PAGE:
PARIS — The son of the deposed shah of Iran urged nations worldwide on Thursday to withdraw their ambassadors from Tehran to protest a relentless government crackdown on opposition demonstrators that resulted in at least eight deaths this week alone.
Reza Pahlavi, who has lived in exile since his father was toppled in the 1979 Islamic revolution, also appealed in a letter to U.N. Secretary-General Ban Ki-Moon for a U.N. investigation into human rights violations during the unrest.
In an interview with The Associated Press, Pahlavi equated the climate of the unrest in his homeland with the “revolutionary atmosphere” that preceded the fall of his father from the Peacock Throne 30 years ago, when the monarchy was replaced by an Islamic republic. The difference, he said, is that this time the people know what they want – a secular democracy.
Pahlavi, like other members of the exiled opposition to Iran’s clerical regime, is looking to play a role from afar as protesters brashly defy authorities in an increasingly tumultuous Iran.
In the letter Pahlavi urged the U.N. chief to press Iran to release those arrested and act to “halt the intolerable and increasingly dangerous march of events.” The letter was given to the AP Thursday.
At least eight people died during protests Sunday, and hundreds were arrested in the worst unrest since the aftermath of June’s disputed presidential election.
Pahlavi said that recalling ambassadors would be a “minimal but clear indication” by U.N. member states of their support for the rights of Iranian citizens and objections to violations of these rights by Iranian authorities.
“What you see in Iran is of major proportions,” Pahlavi said by telephone. Based in the United States, the 49-year-old former crown prince is currently in Europe. His exact location was not divulged for security reasons.
“I can equate it with the same kind of climate that existed toward the end of 1978, 30 years ago, which led to a revolutionary atmosphere which I think has been reached right now in Iran,” he said.
Shah Mohammad Reza Pahlavi was overthrown Feb. 11, 1979. He fled Iran and wandered from country to country, ill with cancer and eventually died in Egypt in 1980. His son is based in Bethesda, Maryland, but often travels to France.
“The biggest difference is if yesterday the only focus was on bringing down the previous regime, while most people didn’t quite know what it would end up like, this time people not only know what they don’t want, which is the current regime, but they also know what they want,” the shah’s son said.
He said he believes the great majority want a secular democratic system to replace the clerical regime.
Pahlavi, like other exiled Iranian opposition figures, insists that the protest movement is not focused exclusively on leading figure Mir Hossein Mousavi or another top figure, Mahdi Karroubi.
Exiled groups, who themselves are unlikely to ever join forces, say they are in constant contact with well-placed sources inside Iran.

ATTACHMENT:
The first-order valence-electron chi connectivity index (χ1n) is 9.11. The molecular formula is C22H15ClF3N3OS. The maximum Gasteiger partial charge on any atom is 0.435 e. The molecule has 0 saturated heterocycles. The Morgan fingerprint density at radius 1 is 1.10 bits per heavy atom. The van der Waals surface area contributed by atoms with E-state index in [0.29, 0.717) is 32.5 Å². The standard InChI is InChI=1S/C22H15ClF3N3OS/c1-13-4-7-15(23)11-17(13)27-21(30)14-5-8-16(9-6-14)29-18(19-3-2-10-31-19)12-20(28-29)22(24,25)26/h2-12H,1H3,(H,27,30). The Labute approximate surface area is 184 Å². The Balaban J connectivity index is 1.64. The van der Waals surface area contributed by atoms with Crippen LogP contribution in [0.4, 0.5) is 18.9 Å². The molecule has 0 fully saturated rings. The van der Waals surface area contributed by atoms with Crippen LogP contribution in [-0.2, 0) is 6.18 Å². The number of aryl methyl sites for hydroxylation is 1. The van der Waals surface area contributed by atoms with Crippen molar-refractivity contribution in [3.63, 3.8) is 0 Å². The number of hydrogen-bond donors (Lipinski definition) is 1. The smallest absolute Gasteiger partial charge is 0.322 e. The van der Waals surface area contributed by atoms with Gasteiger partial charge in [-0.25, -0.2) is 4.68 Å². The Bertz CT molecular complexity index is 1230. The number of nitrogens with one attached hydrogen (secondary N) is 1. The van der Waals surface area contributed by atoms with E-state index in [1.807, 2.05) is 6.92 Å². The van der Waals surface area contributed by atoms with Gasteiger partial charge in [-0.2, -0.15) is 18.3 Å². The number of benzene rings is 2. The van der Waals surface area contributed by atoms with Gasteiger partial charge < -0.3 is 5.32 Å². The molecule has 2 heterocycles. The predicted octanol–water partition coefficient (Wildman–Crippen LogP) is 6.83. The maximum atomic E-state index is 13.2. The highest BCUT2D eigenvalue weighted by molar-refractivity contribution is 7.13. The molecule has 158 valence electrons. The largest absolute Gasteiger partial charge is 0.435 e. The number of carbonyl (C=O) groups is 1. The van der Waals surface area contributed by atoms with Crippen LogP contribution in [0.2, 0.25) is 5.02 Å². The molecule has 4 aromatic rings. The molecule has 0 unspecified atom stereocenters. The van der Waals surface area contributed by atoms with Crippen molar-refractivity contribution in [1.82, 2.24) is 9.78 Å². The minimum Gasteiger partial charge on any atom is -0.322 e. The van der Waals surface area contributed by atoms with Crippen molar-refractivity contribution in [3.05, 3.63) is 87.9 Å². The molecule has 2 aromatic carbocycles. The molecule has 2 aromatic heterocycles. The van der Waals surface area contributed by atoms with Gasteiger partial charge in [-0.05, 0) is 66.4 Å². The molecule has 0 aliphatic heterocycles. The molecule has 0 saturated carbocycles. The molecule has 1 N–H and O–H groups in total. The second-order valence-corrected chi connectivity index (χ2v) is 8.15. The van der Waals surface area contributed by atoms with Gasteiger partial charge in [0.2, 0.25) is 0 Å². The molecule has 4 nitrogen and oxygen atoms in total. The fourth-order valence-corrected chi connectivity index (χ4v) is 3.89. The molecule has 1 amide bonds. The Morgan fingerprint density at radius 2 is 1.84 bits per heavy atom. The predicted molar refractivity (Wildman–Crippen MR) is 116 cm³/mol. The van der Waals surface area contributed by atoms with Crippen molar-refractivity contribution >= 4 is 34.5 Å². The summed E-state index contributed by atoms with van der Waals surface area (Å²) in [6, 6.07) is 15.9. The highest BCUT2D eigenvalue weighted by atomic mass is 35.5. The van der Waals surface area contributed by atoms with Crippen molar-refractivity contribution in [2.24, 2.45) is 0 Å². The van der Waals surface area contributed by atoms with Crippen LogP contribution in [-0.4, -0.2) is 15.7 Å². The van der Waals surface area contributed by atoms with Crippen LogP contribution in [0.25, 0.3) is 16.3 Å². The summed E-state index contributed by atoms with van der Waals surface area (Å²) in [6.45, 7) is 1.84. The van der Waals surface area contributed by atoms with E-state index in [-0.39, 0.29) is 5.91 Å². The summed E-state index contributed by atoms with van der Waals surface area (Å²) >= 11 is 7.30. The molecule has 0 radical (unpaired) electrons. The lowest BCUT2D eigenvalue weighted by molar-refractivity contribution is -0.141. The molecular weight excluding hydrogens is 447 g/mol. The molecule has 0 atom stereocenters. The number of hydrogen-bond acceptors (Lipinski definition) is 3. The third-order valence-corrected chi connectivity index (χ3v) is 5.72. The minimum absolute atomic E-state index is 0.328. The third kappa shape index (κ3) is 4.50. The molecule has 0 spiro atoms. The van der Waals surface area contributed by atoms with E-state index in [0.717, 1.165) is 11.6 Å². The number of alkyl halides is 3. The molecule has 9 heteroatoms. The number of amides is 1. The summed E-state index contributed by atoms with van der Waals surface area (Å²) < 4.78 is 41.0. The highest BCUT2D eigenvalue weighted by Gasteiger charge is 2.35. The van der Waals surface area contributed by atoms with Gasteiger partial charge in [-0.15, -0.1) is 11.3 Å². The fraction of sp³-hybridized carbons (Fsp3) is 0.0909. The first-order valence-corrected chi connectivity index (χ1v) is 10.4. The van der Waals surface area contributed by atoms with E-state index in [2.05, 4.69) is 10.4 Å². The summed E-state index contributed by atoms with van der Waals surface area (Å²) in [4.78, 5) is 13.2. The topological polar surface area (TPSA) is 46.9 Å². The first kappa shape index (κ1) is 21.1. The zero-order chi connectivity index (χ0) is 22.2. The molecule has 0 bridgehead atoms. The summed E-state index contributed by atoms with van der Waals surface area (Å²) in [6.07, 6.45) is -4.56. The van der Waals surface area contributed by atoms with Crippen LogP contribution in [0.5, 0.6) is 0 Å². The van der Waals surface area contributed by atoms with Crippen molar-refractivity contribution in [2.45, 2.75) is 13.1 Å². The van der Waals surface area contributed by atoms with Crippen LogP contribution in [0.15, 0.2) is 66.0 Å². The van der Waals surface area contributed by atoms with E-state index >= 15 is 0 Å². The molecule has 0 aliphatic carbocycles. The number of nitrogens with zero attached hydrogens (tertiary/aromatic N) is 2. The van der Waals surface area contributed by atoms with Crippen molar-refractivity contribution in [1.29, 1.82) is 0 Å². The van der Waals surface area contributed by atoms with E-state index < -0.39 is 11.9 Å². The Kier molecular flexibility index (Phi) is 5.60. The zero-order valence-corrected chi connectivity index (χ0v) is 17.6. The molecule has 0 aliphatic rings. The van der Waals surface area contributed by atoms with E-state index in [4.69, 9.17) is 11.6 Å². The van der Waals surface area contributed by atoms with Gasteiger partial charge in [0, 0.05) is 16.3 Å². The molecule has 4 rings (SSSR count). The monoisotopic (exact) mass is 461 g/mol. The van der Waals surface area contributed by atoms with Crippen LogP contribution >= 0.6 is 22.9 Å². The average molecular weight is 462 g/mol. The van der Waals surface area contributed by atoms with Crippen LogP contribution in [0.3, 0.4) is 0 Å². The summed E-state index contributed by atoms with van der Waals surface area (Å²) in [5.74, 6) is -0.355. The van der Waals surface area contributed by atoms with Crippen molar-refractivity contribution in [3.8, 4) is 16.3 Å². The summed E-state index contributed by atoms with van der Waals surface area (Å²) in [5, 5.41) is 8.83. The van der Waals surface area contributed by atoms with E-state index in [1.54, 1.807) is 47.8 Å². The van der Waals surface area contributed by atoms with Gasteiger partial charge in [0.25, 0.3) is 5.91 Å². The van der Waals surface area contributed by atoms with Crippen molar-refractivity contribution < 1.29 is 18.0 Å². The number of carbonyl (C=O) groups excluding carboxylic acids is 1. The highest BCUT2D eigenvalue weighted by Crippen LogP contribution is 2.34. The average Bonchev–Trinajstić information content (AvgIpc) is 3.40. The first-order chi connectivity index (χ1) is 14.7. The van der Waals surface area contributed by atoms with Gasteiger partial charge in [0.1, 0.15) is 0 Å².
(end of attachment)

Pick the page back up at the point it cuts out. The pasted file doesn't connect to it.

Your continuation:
The head of the People’s Mujahedeen Organization, Maryam Rajavi, said her group could rally behind Mousavi “despite his past” but only “if he accepts distancing himself from the religious dictatorship.” The Mujahedeen’s Iraq-based army has been disarmed by U.S. soldiers. The group remains on the U.S. terrorist list.
“Change is under way in Iran. It will not stop until the regime has come to an end,” Rajavi said by telephone.
The first president of the post-revolution Islamic Republic, Abolhassan Bani-Sadr, also living in France, is less optimistic.
“From a stand point of legitimacy, it (the regime) is over …. But it has three means that are interwoven in order to make this regime last: oil revenues, the forces of repression, and fear.”
For Pahlavi, who calls for civil disobedience, the current strife is a “culminating moment.”
He contended that, unlike the bloodbath that accompanied the fall of his father, a peaceful transition is possible with even some of the security apparatus “part of the solution.”
He claimed some members of the security apparatus have on occasion shown restraint toward demonstrators and what he called cooperation by refusing to follow orders to move in. Foreign journalists in Tehran were restricted from covering protests, and news media abroad have relied in part on video and reports from Iranian citizens.
Now, he said, they need an “exit strategy” so they can refuse to cooperate with the regime and even join with those seeking change.
It is not known how much weight various exiled opposition forces have inside Iran and, in the case of Pahlavi, how many people support the idea of a return to monarchy. However, Pahlavi says that is not his goal.
“This is not about me. I’m not here to advocate anything but … freedom and democracy for the Iranian people at first and I’ve determined this as my unique mission in life.”
Still, he acknowledged that “I carry on my shoulders the historic weight of an institution that I may potentially represent.”
Angela Charlton in Paris contributed to this report